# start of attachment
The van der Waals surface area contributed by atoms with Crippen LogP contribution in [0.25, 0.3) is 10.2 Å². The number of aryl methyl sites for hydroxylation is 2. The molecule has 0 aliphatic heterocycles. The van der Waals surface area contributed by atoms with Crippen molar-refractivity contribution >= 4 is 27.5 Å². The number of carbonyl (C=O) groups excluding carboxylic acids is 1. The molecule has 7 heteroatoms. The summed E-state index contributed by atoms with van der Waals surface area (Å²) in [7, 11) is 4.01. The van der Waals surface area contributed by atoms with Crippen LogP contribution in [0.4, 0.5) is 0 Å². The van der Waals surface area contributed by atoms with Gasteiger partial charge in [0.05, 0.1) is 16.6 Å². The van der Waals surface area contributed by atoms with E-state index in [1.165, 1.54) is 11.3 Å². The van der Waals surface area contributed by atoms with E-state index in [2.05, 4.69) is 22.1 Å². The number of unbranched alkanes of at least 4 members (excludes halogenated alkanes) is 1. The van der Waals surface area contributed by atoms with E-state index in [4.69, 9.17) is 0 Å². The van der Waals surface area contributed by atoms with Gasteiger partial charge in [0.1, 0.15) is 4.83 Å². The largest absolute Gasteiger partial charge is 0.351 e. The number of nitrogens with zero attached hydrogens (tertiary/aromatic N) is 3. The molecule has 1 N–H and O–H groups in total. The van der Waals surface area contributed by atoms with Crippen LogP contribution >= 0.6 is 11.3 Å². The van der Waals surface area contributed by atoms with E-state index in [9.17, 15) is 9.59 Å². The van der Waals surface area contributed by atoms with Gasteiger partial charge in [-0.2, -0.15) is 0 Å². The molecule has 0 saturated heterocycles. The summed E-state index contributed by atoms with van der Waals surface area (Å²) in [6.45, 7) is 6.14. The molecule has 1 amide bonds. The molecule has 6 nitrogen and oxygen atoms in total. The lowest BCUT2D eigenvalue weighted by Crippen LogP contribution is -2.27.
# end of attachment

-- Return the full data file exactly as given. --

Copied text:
The van der Waals surface area contributed by atoms with Crippen LogP contribution in [0.25, 0.3) is 10.2 Å². The number of aryl methyl sites for hydroxylation is 2. The molecule has 0 aliphatic heterocycles. The van der Waals surface area contributed by atoms with Crippen molar-refractivity contribution >= 4 is 27.5 Å². The number of carbonyl (C=O) groups excluding carboxylic acids is 1. The molecule has 7 heteroatoms. The summed E-state index contributed by atoms with van der Waals surface area (Å²) in [7, 11) is 4.01. The van der Waals surface area contributed by atoms with Crippen LogP contribution in [0.4, 0.5) is 0 Å². The van der Waals surface area contributed by atoms with Gasteiger partial charge in [0.05, 0.1) is 16.6 Å². The van der Waals surface area contributed by atoms with E-state index in [1.165, 1.54) is 11.3 Å². The van der Waals surface area contributed by atoms with E-state index in [2.05, 4.69) is 22.1 Å². The number of unbranched alkanes of at least 4 members (excludes halogenated alkanes) is 1. The van der Waals surface area contributed by atoms with E-state index in [4.69, 9.17) is 0 Å². The van der Waals surface area contributed by atoms with Gasteiger partial charge in [0.1, 0.15) is 4.83 Å². The largest absolute Gasteiger partial charge is 0.351 e. The number of nitrogens with zero attached hydrogens (tertiary/aromatic N) is 3. The molecule has 1 N–H and O–H groups in total. The van der Waals surface area contributed by atoms with Crippen LogP contribution >= 0.6 is 11.3 Å². The van der Waals surface area contributed by atoms with E-state index in [9.17, 15) is 9.59 Å². The van der Waals surface area contributed by atoms with Gasteiger partial charge in [-0.2, -0.15) is 0 Å². The molecule has 0 saturated heterocycles. The summed E-state index contributed by atoms with van der Waals surface area (Å²) in [6.45, 7) is 6.14. The molecule has 1 amide bonds. The molecule has 6 nitrogen and oxygen atoms in total. The lowest BCUT2D eigenvalue weighted by Crippen LogP contribution is -2.27.